HTTP Parameter Pollution (HPP) means to pollute the HTTP parameters of a web application for achieving a specific malicious task. It refers to manipulating how a website treats parameters it receives during HTTP requests. It changes a website’s behaviour from its intended one. HTTP
parameter pollution is a simple kind of attack but it is an effective one.
When you pollute any parameter the code runs only on the server-side which is invisible to use, but we can see the results on our screen. The process in between is a black box.
For example, there is a URL https://www.anybank.com/send which has three parameters :
- from :
- to :
- amount :
URL : https://www.anybank.com/send/?from=accountA&to=accountB&amount=10000
Now this is a normal URL which will proceed a transaction of 10000 from accountA to accountB but what if we add another same parameter “from :”
So the URL will be like https://www.anybank.com/send/?from=accountA&to=accountB&amount=10000&from=accountC
When this URL will be proceed a transaction of 10000 it will be deducted from accountC rather than accountA. This is how you manipulate the parameters in HTTP Parameter Pollution attack. Although the scope of this vulnerability is not limited only to GET request you can also perform this attack on a POST based request. You can try this vulnerability on many places like password change, 2FA, comments, profile photo upload, on a parameter where API key is passed, OTP etc.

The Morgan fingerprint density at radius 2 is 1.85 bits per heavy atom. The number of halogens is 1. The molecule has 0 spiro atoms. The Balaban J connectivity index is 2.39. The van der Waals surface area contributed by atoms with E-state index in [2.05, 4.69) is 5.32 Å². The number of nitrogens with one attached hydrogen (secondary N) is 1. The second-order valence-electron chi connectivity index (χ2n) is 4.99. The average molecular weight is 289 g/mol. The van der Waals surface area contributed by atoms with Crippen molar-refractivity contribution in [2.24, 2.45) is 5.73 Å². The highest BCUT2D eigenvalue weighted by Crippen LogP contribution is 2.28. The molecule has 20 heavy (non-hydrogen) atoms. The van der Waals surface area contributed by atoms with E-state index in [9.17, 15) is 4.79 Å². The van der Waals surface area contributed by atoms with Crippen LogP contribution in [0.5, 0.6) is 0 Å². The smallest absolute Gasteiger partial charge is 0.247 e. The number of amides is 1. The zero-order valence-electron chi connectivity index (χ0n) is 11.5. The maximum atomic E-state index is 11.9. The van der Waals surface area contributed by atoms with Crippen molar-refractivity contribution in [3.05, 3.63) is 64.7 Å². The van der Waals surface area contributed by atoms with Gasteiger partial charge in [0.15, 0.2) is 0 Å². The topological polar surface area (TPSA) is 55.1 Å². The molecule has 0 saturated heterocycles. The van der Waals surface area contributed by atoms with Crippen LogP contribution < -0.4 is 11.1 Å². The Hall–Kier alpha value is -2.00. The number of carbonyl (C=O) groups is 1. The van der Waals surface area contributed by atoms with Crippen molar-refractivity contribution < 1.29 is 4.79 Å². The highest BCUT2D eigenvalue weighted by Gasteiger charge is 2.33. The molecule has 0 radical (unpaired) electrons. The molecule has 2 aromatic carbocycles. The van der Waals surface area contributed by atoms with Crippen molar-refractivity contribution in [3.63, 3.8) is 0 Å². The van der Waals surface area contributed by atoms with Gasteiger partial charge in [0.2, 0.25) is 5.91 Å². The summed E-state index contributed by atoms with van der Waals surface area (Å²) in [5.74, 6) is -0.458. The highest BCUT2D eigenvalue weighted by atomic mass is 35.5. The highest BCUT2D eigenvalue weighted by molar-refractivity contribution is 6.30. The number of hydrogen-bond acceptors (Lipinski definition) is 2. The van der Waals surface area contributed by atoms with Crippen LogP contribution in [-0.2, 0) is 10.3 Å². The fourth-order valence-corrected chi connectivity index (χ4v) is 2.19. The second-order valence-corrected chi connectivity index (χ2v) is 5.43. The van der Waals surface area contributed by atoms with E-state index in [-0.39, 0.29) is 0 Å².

When you manipulate any parameter, it’s manipulation depends on how each web technology is parsing their parameters. You can identify web technologies using “Wappalyzer”. Below is the screenshot of some technologies and their parameter parsing.
I would like to share one of my finding of HPP where I was able to take over an account using this vulnerability.
How I find this vulnerability ?
- I went to a login page of that program, it asked for an OTP for login
2. I typed an email and clicked on “Send One Time Password”
3. I intercepted the request using burp suite and added another email by using same parameter (I created two emails for testing purpose)
4. I received an OTP of shrey……@gmail.com to my another account radhika…..@gmail.com
5. I copied the OTP and went to shrey….@gmail.com on that program’s login screen, I entered this OTP and I was in the account.
So what happened here is the back-end application took the value of first “email” parameter to generate an OTP and used the value of second “email” parameter to supply the value, which means an OTP of shrey….@gmail.com was sent to radhika….@gmail.com.
NOTE : Here in an image on 4th step where I received an OTP to radhika….@gmail.com I was confused because the message said Hi Radhika, so I thought that the parameter is not polluted and the OTP was for radhika….@gmail.com but when I tried the OTP on shrey….@gmail.com it worked.
A proper input validation should be performed in order to prevent this kind of attacks.